Getting Out of the Red

Sue Chung Health Guide February 09, 2007

  • Each week, Health and Beauty Expert Sue Chung will discuss skin health topics suggested by members of the HealthCentral community. To ask Sue a question, send an email to feedback@skincancerconnection.com.

     

    That old phrase about a cure being worse than the disease could have been invented specifically for cancer. Cancer alone can do a number on your health. However, the treatment works by controlling the rapid growth of cancerous cells and the harsh nature of the therapy often results in a variety of side effects and physical reactions that leave your skin red, raw, sensitive and sore.

     

    Radiation therapies target cancer cells by slowing their rate of proliferation. New skin cells form in the deeper layers of our skin and move outwards rapidly in order to replace the dead cells we slough off at the surface on a daily basis. The similarly fast-paced rate of turnover for both kinds of cells means that radiation interferes with our healthy skin cells as a type of collateral damage.

     

    The result? Skin’s normal barrier function (its ability to keep water in and bacteria out) suffers and causes dry, sensitive, irritated skin. Often, the skin can remain flaky and sore for weeks after radiation treatment begins. When you’re busy worrying about the state of your health, worrying about the state of your skin seems like an unnecessary burden. So what can you do to soothe your skin while your body heals?

     

    The answer is far simpler than you think. With the help of four basic guidelines, you can comfort your skin and help repair its barrier function while you wait for it to acclimatize to the therapy. Follow these four rules to help heal and protect your skin from the harsh effects of radiation.

     

    1. Choose Moisture-Retaining Products. Apply products that retain moisture in your skin. Specifically, look for two kinds of ingredients: Humectants and emollients. Humectants attract water to the surface of the skin while emollients have a high oil content that prevents the loss of this moisture. Humectants include hyaluronic acid, glycerin, panthenol and sodium PCA. Emollients include shea butter, petrolatum and a variety of plant oils such as safflower and jojoba. Kiehl’s Panthenol Protein Moisturizing Face Cream and CeraVe both feature several of these types of ingredients and can help soothe painfully dry skin.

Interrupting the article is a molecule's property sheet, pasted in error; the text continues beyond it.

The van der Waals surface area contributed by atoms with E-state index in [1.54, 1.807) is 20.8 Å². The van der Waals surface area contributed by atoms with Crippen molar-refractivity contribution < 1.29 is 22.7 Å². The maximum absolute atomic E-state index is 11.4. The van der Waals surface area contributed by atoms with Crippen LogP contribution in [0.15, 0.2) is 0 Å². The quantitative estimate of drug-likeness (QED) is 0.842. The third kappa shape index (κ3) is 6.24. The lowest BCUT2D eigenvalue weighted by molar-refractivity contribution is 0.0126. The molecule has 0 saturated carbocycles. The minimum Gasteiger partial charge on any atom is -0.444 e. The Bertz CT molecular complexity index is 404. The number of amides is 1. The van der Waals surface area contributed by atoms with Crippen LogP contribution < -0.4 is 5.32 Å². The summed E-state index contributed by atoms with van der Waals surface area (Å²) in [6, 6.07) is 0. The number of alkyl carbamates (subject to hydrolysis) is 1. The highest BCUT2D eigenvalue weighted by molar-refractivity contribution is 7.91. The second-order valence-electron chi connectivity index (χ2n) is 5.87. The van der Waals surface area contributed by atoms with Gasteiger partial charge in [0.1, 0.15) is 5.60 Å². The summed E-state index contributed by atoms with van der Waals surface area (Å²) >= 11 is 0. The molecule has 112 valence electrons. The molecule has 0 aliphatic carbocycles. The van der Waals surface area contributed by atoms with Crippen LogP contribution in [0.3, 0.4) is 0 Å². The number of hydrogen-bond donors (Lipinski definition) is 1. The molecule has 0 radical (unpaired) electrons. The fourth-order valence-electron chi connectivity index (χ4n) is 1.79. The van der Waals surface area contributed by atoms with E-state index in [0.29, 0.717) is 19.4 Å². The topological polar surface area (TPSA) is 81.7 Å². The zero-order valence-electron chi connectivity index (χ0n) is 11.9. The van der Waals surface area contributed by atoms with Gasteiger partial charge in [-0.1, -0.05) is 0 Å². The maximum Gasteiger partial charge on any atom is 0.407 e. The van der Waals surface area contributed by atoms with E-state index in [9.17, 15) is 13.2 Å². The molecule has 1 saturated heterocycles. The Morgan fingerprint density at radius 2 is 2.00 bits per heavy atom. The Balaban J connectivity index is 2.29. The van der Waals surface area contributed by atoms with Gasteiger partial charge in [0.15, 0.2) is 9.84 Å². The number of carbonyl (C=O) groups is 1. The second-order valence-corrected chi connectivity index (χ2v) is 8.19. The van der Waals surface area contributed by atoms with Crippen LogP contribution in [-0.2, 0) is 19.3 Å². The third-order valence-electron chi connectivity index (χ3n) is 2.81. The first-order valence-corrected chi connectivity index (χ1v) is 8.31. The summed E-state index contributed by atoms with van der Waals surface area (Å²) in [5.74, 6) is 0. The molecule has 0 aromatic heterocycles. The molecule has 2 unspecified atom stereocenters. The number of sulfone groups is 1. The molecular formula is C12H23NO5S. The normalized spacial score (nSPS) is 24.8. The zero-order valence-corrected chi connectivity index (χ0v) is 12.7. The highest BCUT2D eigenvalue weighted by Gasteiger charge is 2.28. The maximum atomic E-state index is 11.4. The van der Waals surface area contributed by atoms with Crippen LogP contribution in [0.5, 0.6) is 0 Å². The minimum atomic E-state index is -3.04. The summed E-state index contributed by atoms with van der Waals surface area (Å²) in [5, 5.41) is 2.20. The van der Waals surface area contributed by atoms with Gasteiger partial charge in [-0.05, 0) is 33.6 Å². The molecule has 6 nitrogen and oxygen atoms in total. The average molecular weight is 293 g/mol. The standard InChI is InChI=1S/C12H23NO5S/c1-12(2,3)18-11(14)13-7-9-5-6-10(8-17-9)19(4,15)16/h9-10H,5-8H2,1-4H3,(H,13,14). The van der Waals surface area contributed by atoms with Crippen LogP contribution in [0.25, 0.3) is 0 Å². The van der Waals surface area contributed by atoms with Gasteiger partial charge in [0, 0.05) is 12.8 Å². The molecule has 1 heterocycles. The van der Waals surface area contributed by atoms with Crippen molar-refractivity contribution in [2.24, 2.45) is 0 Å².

2. No Exfoliants. Avoid products that may further irritate your skin, advises Sandy Tsao, a dermatologist in Boston, Massachusetts. Exfoliants are especially harmful when your skin already feels raw. Alpha hydroxy acids, retinol and scrubs are all potential irritants as well as ingredients that cause dryness, such as alcohol or benzoyl peroxide. In addition, avoid any fragranced products since fragrances are common skin irritants for those with sensitive skin.

    When it comes to treating sensitive or irritated skin, Dr. Tsao urges you to remember this rule:

     

    3. For Treatment, the Fewer the Ingredients, the Better. Most lengthy ingredient lists include additives or stabilizers that may aggravate dry skin. Stick with products that use the basics. Aquaphor Original Ointment contains just four ingredients while Bath and Body Works’ Too Shea balm features 100% shea butter with no additives.

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    4. Choose Makeup That Moisturizes with SPF. If you choose to wear makeup while your skin is still sensitive, stick with formulations that moisturize and contain SPF. A good choice is bareMinerals, a preservative and fragrance-free crushed mineral makeup with SPF 15. The product contains only five ingredients, which minimizes the potential for irritation, and boasts a seal of approval from the Skin Cancer Foundation.